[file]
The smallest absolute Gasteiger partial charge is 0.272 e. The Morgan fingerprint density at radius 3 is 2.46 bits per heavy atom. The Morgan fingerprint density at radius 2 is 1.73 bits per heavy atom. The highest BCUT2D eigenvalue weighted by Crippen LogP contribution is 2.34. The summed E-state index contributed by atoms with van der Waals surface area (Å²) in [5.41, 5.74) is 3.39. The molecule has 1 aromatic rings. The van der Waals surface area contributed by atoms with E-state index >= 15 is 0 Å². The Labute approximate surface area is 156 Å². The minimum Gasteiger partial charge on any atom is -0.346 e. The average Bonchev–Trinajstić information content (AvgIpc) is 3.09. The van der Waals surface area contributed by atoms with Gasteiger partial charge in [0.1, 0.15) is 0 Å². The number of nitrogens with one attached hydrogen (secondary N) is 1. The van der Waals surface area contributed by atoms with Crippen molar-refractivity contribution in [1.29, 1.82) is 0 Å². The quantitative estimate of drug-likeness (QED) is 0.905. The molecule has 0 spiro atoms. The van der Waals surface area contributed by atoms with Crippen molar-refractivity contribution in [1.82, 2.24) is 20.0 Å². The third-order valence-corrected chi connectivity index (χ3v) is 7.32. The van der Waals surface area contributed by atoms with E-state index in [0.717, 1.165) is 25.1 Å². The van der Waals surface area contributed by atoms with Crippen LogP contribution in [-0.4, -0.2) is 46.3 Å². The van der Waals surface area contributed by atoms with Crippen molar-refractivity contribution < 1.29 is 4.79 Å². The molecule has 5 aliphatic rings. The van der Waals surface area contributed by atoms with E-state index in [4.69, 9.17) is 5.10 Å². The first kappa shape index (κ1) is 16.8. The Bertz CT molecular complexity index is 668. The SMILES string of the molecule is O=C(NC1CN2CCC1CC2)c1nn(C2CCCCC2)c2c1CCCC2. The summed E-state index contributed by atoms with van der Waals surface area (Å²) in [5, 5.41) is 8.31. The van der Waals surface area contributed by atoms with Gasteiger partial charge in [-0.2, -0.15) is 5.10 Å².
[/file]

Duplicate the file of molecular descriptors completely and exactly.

The smallest absolute Gasteiger partial charge is 0.272 e. The Morgan fingerprint density at radius 3 is 2.46 bits per heavy atom. The Morgan fingerprint density at radius 2 is 1.73 bits per heavy atom. The highest BCUT2D eigenvalue weighted by Crippen LogP contribution is 2.34. The summed E-state index contributed by atoms with van der Waals surface area (Å²) in [5.41, 5.74) is 3.39. The molecule has 1 aromatic rings. The van der Waals surface area contributed by atoms with E-state index >= 15 is 0 Å². The Labute approximate surface area is 156 Å². The minimum Gasteiger partial charge on any atom is -0.346 e. The average Bonchev–Trinajstić information content (AvgIpc) is 3.09. The van der Waals surface area contributed by atoms with Gasteiger partial charge in [0.1, 0.15) is 0 Å². The number of nitrogens with one attached hydrogen (secondary N) is 1. The van der Waals surface area contributed by atoms with Crippen molar-refractivity contribution in [1.29, 1.82) is 0 Å². The quantitative estimate of drug-likeness (QED) is 0.905. The molecule has 0 spiro atoms. The van der Waals surface area contributed by atoms with Crippen molar-refractivity contribution in [1.82, 2.24) is 20.0 Å². The third-order valence-corrected chi connectivity index (χ3v) is 7.32. The van der Waals surface area contributed by atoms with E-state index in [0.717, 1.165) is 25.1 Å². The van der Waals surface area contributed by atoms with Crippen LogP contribution in [-0.4, -0.2) is 46.3 Å². The van der Waals surface area contributed by atoms with Crippen molar-refractivity contribution < 1.29 is 4.79 Å². The molecule has 5 aliphatic rings. The van der Waals surface area contributed by atoms with E-state index in [4.69, 9.17) is 5.10 Å². The first kappa shape index (κ1) is 16.8. The Bertz CT molecular complexity index is 668. The SMILES string of the molecule is O=C(NC1CN2CCC1CC2)c1nn(C2CCCCC2)c2c1CCCC2. The summed E-state index contributed by atoms with van der Waals surface area (Å²) in [5, 5.41) is 8.31. The van der Waals surface area contributed by atoms with Gasteiger partial charge in [-0.2, -0.15) is 5.10 Å².